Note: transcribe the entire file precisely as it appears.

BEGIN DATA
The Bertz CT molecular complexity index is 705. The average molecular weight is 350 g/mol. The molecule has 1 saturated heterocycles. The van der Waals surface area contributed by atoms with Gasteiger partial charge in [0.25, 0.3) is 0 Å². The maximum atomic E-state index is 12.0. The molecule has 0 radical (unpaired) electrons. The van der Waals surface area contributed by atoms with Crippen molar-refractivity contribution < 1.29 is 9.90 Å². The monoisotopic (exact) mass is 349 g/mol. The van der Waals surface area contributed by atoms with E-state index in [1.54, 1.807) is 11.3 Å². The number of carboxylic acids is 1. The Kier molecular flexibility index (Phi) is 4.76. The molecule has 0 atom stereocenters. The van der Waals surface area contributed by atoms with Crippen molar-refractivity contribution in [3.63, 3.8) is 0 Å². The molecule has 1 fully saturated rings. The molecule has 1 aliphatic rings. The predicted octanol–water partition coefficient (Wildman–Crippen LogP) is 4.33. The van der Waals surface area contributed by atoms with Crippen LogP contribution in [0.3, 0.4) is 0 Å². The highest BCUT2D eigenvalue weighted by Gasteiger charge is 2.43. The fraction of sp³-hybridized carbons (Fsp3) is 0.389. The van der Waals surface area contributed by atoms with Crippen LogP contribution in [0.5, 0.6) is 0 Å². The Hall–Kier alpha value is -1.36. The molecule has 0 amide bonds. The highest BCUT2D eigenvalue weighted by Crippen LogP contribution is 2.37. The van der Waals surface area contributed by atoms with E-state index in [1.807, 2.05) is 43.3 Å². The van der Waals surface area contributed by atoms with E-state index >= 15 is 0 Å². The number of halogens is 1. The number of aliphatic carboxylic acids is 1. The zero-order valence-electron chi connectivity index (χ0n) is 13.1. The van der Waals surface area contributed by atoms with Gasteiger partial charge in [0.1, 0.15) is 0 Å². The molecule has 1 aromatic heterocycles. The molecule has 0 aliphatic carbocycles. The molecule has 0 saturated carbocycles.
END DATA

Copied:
The Bertz CT molecular complexity index is 705. The average molecular weight is 350 g/mol. The molecule has 1 saturated heterocycles. The van der Waals surface area contributed by atoms with Gasteiger partial charge in [0.25, 0.3) is 0 Å². The maximum atomic E-state index is 12.0. The molecule has 0 radical (unpaired) electrons. The van der Waals surface area contributed by atoms with Crippen molar-refractivity contribution < 1.29 is 9.90 Å². The monoisotopic (exact) mass is 349 g/mol. The van der Waals surface area contributed by atoms with E-state index in [1.54, 1.807) is 11.3 Å². The number of carboxylic acids is 1. The Kier molecular flexibility index (Phi) is 4.76. The molecule has 0 atom stereocenters. The van der Waals surface area contributed by atoms with Crippen molar-refractivity contribution in [3.63, 3.8) is 0 Å². The molecule has 1 fully saturated rings. The molecule has 1 aliphatic rings. The predicted octanol–water partition coefficient (Wildman–Crippen LogP) is 4.33. The van der Waals surface area contributed by atoms with Crippen LogP contribution in [0.3, 0.4) is 0 Å². The highest BCUT2D eigenvalue weighted by Gasteiger charge is 2.43. The fraction of sp³-hybridized carbons (Fsp3) is 0.389. The van der Waals surface area contributed by atoms with Crippen LogP contribution in [0.5, 0.6) is 0 Å². The Hall–Kier alpha value is -1.36. The molecule has 0 amide bonds. The highest BCUT2D eigenvalue weighted by Crippen LogP contribution is 2.37. The van der Waals surface area contributed by atoms with E-state index in [1.807, 2.05) is 43.3 Å². The van der Waals surface area contributed by atoms with E-state index >= 15 is 0 Å². The number of halogens is 1. The number of aliphatic carboxylic acids is 1. The zero-order valence-electron chi connectivity index (χ0n) is 13.1. The van der Waals surface area contributed by atoms with Gasteiger partial charge in [0.1, 0.15) is 0 Å². The molecule has 1 aromatic heterocycles. The molecule has 0 aliphatic carbocycles. The molecule has 0 saturated carbocycles.